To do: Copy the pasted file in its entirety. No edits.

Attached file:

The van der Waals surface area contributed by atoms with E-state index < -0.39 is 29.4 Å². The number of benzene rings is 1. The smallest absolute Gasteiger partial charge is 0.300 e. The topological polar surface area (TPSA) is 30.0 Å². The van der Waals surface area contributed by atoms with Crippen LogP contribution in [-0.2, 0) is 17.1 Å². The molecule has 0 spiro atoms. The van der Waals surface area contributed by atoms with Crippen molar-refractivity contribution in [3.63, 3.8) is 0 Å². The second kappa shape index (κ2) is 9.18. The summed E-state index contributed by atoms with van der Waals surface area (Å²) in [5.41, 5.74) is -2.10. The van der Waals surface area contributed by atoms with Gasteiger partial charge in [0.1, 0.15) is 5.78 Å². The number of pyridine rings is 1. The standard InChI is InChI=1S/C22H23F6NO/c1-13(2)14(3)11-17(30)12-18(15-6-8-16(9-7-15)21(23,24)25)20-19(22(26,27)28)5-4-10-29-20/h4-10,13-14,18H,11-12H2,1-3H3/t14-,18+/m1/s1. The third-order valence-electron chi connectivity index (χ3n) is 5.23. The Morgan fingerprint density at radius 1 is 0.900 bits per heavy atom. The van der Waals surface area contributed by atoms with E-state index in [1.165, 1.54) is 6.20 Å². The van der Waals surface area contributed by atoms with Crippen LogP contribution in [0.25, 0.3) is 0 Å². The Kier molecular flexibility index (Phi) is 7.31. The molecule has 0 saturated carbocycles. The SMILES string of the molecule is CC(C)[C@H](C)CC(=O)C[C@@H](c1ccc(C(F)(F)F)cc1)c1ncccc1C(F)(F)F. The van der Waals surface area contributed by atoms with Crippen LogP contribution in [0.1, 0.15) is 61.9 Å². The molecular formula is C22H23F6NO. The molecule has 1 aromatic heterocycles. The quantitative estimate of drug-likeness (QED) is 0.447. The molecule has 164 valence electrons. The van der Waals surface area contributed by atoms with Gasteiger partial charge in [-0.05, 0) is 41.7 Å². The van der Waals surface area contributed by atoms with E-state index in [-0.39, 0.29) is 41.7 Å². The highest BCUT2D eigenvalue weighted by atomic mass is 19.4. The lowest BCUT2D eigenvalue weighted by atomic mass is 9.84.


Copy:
The van der Waals surface area contributed by atoms with E-state index < -0.39 is 29.4 Å². The number of benzene rings is 1. The smallest absolute Gasteiger partial charge is 0.300 e. The topological polar surface area (TPSA) is 30.0 Å². The van der Waals surface area contributed by atoms with Crippen LogP contribution in [-0.2, 0) is 17.1 Å². The molecule has 0 spiro atoms. The van der Waals surface area contributed by atoms with Crippen molar-refractivity contribution in [3.63, 3.8) is 0 Å². The second kappa shape index (κ2) is 9.18. The summed E-state index contributed by atoms with van der Waals surface area (Å²) in [5.41, 5.74) is -2.10. The van der Waals surface area contributed by atoms with Gasteiger partial charge in [0.1, 0.15) is 5.78 Å². The number of pyridine rings is 1. The standard InChI is InChI=1S/C22H23F6NO/c1-13(2)14(3)11-17(30)12-18(15-6-8-16(9-7-15)21(23,24)25)20-19(22(26,27)28)5-4-10-29-20/h4-10,13-14,18H,11-12H2,1-3H3/t14-,18+/m1/s1. The third-order valence-electron chi connectivity index (χ3n) is 5.23. The Morgan fingerprint density at radius 1 is 0.900 bits per heavy atom. The van der Waals surface area contributed by atoms with E-state index in [1.165, 1.54) is 6.20 Å². The van der Waals surface area contributed by atoms with Crippen LogP contribution in [0.25, 0.3) is 0 Å². The Kier molecular flexibility index (Phi) is 7.31. The molecule has 0 saturated carbocycles. The SMILES string of the molecule is CC(C)[C@H](C)CC(=O)C[C@@H](c1ccc(C(F)(F)F)cc1)c1ncccc1C(F)(F)F. The van der Waals surface area contributed by atoms with Crippen LogP contribution in [0.1, 0.15) is 61.9 Å². The molecular formula is C22H23F6NO. The molecule has 1 aromatic heterocycles. The quantitative estimate of drug-likeness (QED) is 0.447. The molecule has 164 valence electrons. The van der Waals surface area contributed by atoms with Gasteiger partial charge in [-0.05, 0) is 41.7 Å². The van der Waals surface area contributed by atoms with E-state index in [-0.39, 0.29) is 41.7 Å². The highest BCUT2D eigenvalue weighted by atomic mass is 19.4. The lowest BCUT2D eigenvalue weighted by atomic mass is 9.84.